Lawrence running for House Democratic leadership post
Michigan U.S. Rep. Brenda Lawrence is making a run for the Democratic leadership this week, seeking to represent the newest members of the House as part of her party's leadership team.
The Southfield Democrat has competition for the post with two freshmen also in the running — Reps. Jason Crow of Colorado and Colin Allred of Texas, who co-chaired the freshman Democratic class with Rep. Haley Stevens, D-Rochester Hills.
In the position, Lawrence would be the liaison between the leadership team and junior members of the caucus who have served in the House for five terms or fewer. If elected, Lawrence would also be part of the powerful Steering and Policy Committee, which determines committee assignments for Democrats.
"It’s really a powerful position considering that it’s representing like 130 members out of the caucus — the majority of the diversity is in this caucus," Lawrence said, noting she's been very active as co-chair of the bipartisan Women's Caucus and serves on the board of the Congressional Black Caucus.
"People always talk about the progressives, the New Dems, the Blue Dogs, the Squad — the majority of them are all in this class group."
Lawrence said she has been going before each of the special-interest Democratic caucuses to make her pitch.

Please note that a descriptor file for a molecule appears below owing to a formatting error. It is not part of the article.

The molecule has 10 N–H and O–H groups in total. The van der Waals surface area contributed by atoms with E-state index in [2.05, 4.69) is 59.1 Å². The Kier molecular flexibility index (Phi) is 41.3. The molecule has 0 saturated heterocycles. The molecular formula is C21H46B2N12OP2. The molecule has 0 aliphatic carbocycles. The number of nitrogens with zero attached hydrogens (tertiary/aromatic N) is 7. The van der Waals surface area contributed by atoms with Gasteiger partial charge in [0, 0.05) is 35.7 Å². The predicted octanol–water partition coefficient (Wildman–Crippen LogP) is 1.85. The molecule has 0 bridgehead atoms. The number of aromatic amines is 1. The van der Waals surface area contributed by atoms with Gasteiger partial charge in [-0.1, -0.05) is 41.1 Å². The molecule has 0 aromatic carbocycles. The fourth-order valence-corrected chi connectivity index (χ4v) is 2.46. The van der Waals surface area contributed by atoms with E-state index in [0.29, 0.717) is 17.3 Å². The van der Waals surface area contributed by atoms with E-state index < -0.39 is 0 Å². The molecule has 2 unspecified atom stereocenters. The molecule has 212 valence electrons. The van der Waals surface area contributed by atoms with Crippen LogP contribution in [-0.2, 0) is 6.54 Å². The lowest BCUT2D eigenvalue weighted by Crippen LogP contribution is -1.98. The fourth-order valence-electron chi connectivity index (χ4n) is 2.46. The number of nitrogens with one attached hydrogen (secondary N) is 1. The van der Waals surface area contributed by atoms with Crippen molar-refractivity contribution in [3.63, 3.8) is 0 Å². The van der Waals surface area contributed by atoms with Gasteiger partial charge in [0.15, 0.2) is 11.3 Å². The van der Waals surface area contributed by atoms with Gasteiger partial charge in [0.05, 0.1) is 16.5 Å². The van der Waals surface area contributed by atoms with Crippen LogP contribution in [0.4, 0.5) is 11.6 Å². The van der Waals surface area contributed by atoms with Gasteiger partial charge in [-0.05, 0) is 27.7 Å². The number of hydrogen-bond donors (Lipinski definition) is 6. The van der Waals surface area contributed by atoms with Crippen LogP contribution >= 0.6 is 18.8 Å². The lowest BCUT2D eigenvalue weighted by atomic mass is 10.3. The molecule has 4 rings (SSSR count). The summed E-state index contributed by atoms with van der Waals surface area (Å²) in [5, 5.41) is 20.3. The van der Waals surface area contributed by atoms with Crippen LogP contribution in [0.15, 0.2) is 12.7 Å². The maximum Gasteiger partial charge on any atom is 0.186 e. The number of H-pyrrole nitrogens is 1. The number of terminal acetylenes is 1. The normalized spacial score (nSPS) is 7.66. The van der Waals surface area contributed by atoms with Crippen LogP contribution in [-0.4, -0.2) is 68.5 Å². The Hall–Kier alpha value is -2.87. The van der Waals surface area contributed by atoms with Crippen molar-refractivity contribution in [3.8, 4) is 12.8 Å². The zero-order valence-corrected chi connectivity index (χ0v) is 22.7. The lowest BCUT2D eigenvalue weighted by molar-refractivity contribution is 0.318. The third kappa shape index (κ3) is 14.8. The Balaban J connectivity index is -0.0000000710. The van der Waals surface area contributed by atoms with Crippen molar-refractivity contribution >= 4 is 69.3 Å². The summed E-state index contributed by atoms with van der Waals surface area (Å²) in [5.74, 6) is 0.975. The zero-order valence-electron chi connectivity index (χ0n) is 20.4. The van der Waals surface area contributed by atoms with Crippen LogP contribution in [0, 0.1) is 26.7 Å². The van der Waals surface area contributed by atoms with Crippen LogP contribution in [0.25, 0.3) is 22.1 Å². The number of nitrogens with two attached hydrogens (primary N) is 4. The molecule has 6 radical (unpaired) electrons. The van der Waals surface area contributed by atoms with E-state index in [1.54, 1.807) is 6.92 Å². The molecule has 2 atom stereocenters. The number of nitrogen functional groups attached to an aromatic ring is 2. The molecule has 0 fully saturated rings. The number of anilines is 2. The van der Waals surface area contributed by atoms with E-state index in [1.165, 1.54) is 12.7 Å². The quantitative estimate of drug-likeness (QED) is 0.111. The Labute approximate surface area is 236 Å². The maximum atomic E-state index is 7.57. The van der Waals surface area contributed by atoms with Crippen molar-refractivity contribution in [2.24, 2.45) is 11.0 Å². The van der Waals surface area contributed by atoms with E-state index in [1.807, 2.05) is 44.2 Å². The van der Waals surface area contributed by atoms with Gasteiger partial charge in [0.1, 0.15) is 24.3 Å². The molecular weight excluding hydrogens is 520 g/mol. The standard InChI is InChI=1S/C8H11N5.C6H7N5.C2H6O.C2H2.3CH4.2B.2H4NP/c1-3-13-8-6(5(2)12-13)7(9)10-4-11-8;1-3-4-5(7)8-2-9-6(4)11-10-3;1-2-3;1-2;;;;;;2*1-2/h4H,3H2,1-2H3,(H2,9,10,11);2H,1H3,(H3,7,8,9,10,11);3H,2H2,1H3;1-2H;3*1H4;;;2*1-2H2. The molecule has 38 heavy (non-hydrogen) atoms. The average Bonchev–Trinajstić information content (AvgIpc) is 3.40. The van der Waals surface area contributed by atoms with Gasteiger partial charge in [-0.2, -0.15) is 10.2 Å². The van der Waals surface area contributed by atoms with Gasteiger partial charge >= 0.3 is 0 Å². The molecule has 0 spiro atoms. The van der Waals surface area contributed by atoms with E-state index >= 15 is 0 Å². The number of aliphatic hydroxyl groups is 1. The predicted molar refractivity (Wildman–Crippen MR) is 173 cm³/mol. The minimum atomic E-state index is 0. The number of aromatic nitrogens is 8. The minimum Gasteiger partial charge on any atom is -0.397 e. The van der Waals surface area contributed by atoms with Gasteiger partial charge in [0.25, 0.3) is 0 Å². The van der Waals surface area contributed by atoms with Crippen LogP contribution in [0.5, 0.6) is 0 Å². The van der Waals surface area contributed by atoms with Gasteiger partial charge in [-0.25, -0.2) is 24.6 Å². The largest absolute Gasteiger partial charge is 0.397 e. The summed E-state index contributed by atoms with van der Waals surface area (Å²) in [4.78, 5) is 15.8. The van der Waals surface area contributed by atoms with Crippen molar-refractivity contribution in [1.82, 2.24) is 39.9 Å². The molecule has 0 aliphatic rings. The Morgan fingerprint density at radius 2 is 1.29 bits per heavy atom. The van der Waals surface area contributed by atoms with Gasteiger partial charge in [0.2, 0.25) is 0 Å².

She aims to help newer members navigate committee assignments and hone best practices for hiring staff, passing legislation and developing strong constituent services, she said.
"It’s so drastic. When you come in as a freshman, all eyes are on you, everyone's trying to help, and there’s built-in systems for guiding the freshman but after that first term you’re on your own," Lawrence said.
"It's almost like being the middle child. The oldest know their way around the block, the younger ones get all the attention. And then the middle child is kind of in the middle. So I use that analogy of why we need this position."
Lawrence also acknowledged that House Democrats will be doing some soul searching after a poorer than expected showing in the Nov. 3 election, where they lost at least seven seats while maintaining their majority. Centrists and progressives have been arguing over how Democrats should govern going forward.
"After an election like this, you do a lot of assessment of where we are, what we did right and what we did wrong because we certainly didn’t win as many seats as we wanted. It's not as bad as 2010, to put it in perspective," Lawrence said.
"We’ll work through that as a caucus. I don’t see it as a negative. People are just very emotional right now."
The House Democrats' internal elections are set to take place virtually Wednesday and Thursday.
U.S. Rep. Debbie Dingell of Dearborn is running for reelection to serve another term as one of four co-chairs of the Democratic Policy and Communications Committee, which oversees the caucus’ policy agenda and communications strategy.
Also running for reelection for the committee are Reps. Ted Lieu of California and Matt Cartwright of Pennsylvania.
U.S. Rep. Dan Kildee, D-Flint Township, is expected to serve again as chief deputy whip for the House Democrats. Dingell also serves on the whip team.